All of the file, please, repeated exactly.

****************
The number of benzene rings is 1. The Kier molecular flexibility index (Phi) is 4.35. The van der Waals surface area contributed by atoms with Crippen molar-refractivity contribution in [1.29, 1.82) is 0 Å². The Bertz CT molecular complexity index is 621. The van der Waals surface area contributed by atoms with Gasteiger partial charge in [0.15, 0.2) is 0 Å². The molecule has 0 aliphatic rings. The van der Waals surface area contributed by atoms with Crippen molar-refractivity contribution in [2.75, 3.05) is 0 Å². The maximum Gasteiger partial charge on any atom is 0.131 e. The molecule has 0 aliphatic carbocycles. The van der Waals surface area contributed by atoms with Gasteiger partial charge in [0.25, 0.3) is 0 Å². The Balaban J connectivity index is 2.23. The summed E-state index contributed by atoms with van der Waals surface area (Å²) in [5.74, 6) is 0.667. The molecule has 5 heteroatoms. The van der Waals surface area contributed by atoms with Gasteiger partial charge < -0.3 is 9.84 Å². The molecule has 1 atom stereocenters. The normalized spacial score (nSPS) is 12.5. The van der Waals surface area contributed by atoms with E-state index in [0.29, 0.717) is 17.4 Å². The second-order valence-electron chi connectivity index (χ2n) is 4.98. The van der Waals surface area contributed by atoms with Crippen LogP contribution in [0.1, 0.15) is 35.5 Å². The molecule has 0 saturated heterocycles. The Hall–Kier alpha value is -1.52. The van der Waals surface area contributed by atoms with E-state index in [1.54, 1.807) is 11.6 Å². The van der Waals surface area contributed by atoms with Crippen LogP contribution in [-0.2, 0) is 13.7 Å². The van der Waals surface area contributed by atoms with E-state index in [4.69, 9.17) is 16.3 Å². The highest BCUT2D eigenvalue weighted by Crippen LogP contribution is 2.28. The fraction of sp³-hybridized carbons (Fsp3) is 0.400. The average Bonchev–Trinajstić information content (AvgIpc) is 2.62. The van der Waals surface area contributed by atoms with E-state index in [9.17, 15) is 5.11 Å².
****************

The number of benzene rings is 1. The Kier molecular flexibility index (Phi) is 4.35. The van der Waals surface area contributed by atoms with Crippen molar-refractivity contribution in [1.29, 1.82) is 0 Å². The Bertz CT molecular complexity index is 621. The van der Waals surface area contributed by atoms with Gasteiger partial charge in [0.15, 0.2) is 0 Å². The molecule has 0 aliphatic rings. The van der Waals surface area contributed by atoms with Crippen molar-refractivity contribution in [2.75, 3.05) is 0 Å². The maximum Gasteiger partial charge on any atom is 0.131 e. The molecule has 0 aliphatic carbocycles. The van der Waals surface area contributed by atoms with Gasteiger partial charge in [0.25, 0.3) is 0 Å². The Balaban J connectivity index is 2.23. The summed E-state index contributed by atoms with van der Waals surface area (Å²) in [5.74, 6) is 0.667. The molecule has 5 heteroatoms. The van der Waals surface area contributed by atoms with Gasteiger partial charge < -0.3 is 9.84 Å². The molecule has 1 atom stereocenters. The normalized spacial score (nSPS) is 12.5. The van der Waals surface area contributed by atoms with E-state index in [0.29, 0.717) is 17.4 Å². The second-order valence-electron chi connectivity index (χ2n) is 4.98. The van der Waals surface area contributed by atoms with Crippen LogP contribution in [0.1, 0.15) is 35.5 Å². The molecule has 0 saturated heterocycles. The Hall–Kier alpha value is -1.52. The van der Waals surface area contributed by atoms with E-state index in [1.54, 1.807) is 11.6 Å². The van der Waals surface area contributed by atoms with Crippen LogP contribution in [-0.2, 0) is 13.7 Å². The van der Waals surface area contributed by atoms with E-state index in [4.69, 9.17) is 16.3 Å². The highest BCUT2D eigenvalue weighted by Crippen LogP contribution is 2.28. The fraction of sp³-hybridized carbons (Fsp3) is 0.400. The average Bonchev–Trinajstić information content (AvgIpc) is 2.62. The van der Waals surface area contributed by atoms with E-state index in [9.17, 15) is 5.11 Å².